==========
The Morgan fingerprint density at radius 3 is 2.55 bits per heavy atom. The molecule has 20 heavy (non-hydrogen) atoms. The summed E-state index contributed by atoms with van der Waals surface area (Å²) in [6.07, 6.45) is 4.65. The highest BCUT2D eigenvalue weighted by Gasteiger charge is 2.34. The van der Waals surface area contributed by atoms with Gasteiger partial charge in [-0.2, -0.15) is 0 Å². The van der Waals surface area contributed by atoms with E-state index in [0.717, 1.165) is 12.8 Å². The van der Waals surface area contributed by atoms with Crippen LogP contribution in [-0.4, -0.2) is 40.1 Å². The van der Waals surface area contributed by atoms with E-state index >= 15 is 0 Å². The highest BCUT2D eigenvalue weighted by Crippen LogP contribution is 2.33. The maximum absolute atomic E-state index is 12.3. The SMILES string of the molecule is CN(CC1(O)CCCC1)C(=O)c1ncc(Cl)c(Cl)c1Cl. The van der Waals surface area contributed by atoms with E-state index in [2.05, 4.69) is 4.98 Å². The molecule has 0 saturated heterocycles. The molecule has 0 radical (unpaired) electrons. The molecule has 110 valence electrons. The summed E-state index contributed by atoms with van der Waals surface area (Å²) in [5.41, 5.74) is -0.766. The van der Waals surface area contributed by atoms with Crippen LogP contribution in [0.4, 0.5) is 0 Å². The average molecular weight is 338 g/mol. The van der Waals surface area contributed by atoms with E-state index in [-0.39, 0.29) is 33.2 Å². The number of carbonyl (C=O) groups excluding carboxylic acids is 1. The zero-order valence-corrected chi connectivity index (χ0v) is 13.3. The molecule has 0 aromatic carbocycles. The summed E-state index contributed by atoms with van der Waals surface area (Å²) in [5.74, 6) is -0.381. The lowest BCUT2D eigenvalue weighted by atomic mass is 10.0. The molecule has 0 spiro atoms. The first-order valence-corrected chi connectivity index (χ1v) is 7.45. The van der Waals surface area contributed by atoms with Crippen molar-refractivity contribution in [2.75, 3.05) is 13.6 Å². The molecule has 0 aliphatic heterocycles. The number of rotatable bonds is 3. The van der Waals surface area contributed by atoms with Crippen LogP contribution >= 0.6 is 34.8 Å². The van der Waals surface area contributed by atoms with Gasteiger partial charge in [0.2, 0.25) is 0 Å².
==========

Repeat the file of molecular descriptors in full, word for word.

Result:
The Morgan fingerprint density at radius 3 is 2.55 bits per heavy atom. The molecule has 20 heavy (non-hydrogen) atoms. The summed E-state index contributed by atoms with van der Waals surface area (Å²) in [6.07, 6.45) is 4.65. The highest BCUT2D eigenvalue weighted by Gasteiger charge is 2.34. The van der Waals surface area contributed by atoms with Gasteiger partial charge in [-0.2, -0.15) is 0 Å². The van der Waals surface area contributed by atoms with E-state index in [0.717, 1.165) is 12.8 Å². The van der Waals surface area contributed by atoms with Crippen LogP contribution in [-0.4, -0.2) is 40.1 Å². The van der Waals surface area contributed by atoms with E-state index >= 15 is 0 Å². The highest BCUT2D eigenvalue weighted by Crippen LogP contribution is 2.33. The maximum absolute atomic E-state index is 12.3. The SMILES string of the molecule is CN(CC1(O)CCCC1)C(=O)c1ncc(Cl)c(Cl)c1Cl. The van der Waals surface area contributed by atoms with E-state index in [2.05, 4.69) is 4.98 Å². The molecule has 0 saturated heterocycles. The molecule has 0 radical (unpaired) electrons. The molecule has 110 valence electrons. The summed E-state index contributed by atoms with van der Waals surface area (Å²) in [5.41, 5.74) is -0.766. The van der Waals surface area contributed by atoms with Crippen LogP contribution in [0.4, 0.5) is 0 Å². The average molecular weight is 338 g/mol. The van der Waals surface area contributed by atoms with E-state index in [-0.39, 0.29) is 33.2 Å². The number of carbonyl (C=O) groups excluding carboxylic acids is 1. The zero-order valence-corrected chi connectivity index (χ0v) is 13.3. The molecule has 0 aromatic carbocycles. The summed E-state index contributed by atoms with van der Waals surface area (Å²) in [5.74, 6) is -0.381. The lowest BCUT2D eigenvalue weighted by atomic mass is 10.0. The molecule has 0 spiro atoms. The first-order valence-corrected chi connectivity index (χ1v) is 7.45. The van der Waals surface area contributed by atoms with Crippen molar-refractivity contribution in [2.75, 3.05) is 13.6 Å². The molecule has 0 aliphatic heterocycles. The number of rotatable bonds is 3. The van der Waals surface area contributed by atoms with Crippen LogP contribution >= 0.6 is 34.8 Å². The van der Waals surface area contributed by atoms with Gasteiger partial charge in [0.2, 0.25) is 0 Å².